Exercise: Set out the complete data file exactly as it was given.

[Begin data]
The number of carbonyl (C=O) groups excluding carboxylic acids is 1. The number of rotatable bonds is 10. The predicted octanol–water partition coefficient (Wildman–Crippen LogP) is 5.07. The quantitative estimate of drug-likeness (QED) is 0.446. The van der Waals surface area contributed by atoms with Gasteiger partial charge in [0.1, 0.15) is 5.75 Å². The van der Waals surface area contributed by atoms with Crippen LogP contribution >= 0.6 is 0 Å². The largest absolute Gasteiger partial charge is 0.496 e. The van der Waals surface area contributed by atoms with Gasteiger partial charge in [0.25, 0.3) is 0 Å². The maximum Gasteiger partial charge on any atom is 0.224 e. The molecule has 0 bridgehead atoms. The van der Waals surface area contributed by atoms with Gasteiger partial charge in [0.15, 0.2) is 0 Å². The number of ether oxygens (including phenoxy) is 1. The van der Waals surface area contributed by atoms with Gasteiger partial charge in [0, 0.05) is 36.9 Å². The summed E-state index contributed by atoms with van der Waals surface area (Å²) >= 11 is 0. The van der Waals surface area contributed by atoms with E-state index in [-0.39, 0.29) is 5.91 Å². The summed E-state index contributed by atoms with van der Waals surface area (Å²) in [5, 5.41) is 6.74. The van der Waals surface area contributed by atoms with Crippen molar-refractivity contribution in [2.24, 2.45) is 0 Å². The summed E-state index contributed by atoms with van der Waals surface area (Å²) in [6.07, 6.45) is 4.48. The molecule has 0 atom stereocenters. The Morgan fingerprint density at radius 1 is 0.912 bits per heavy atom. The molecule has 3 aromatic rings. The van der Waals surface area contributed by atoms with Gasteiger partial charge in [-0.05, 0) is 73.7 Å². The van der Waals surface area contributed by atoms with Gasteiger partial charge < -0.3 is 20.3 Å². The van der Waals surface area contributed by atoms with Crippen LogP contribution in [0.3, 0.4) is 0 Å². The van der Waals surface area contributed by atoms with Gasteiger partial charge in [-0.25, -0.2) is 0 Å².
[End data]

The number of carbonyl (C=O) groups excluding carboxylic acids is 1. The number of rotatable bonds is 10. The predicted octanol–water partition coefficient (Wildman–Crippen LogP) is 5.07. The quantitative estimate of drug-likeness (QED) is 0.446. The van der Waals surface area contributed by atoms with Gasteiger partial charge in [0.1, 0.15) is 5.75 Å². The van der Waals surface area contributed by atoms with Crippen LogP contribution >= 0.6 is 0 Å². The largest absolute Gasteiger partial charge is 0.496 e. The van der Waals surface area contributed by atoms with Gasteiger partial charge in [0.25, 0.3) is 0 Å². The maximum Gasteiger partial charge on any atom is 0.224 e. The molecule has 0 bridgehead atoms. The van der Waals surface area contributed by atoms with Gasteiger partial charge in [0.15, 0.2) is 0 Å². The number of ether oxygens (including phenoxy) is 1. The van der Waals surface area contributed by atoms with Gasteiger partial charge in [0, 0.05) is 36.9 Å². The summed E-state index contributed by atoms with van der Waals surface area (Å²) >= 11 is 0. The van der Waals surface area contributed by atoms with E-state index in [-0.39, 0.29) is 5.91 Å². The summed E-state index contributed by atoms with van der Waals surface area (Å²) in [5, 5.41) is 6.74. The van der Waals surface area contributed by atoms with Crippen molar-refractivity contribution in [2.24, 2.45) is 0 Å². The summed E-state index contributed by atoms with van der Waals surface area (Å²) in [6.07, 6.45) is 4.48. The molecule has 0 atom stereocenters. The Morgan fingerprint density at radius 1 is 0.912 bits per heavy atom. The molecule has 3 aromatic rings. The van der Waals surface area contributed by atoms with Gasteiger partial charge in [-0.05, 0) is 73.7 Å². The van der Waals surface area contributed by atoms with Gasteiger partial charge < -0.3 is 20.3 Å². The van der Waals surface area contributed by atoms with Crippen LogP contribution in [0.3, 0.4) is 0 Å². The van der Waals surface area contributed by atoms with Gasteiger partial charge in [-0.25, -0.2) is 0 Å².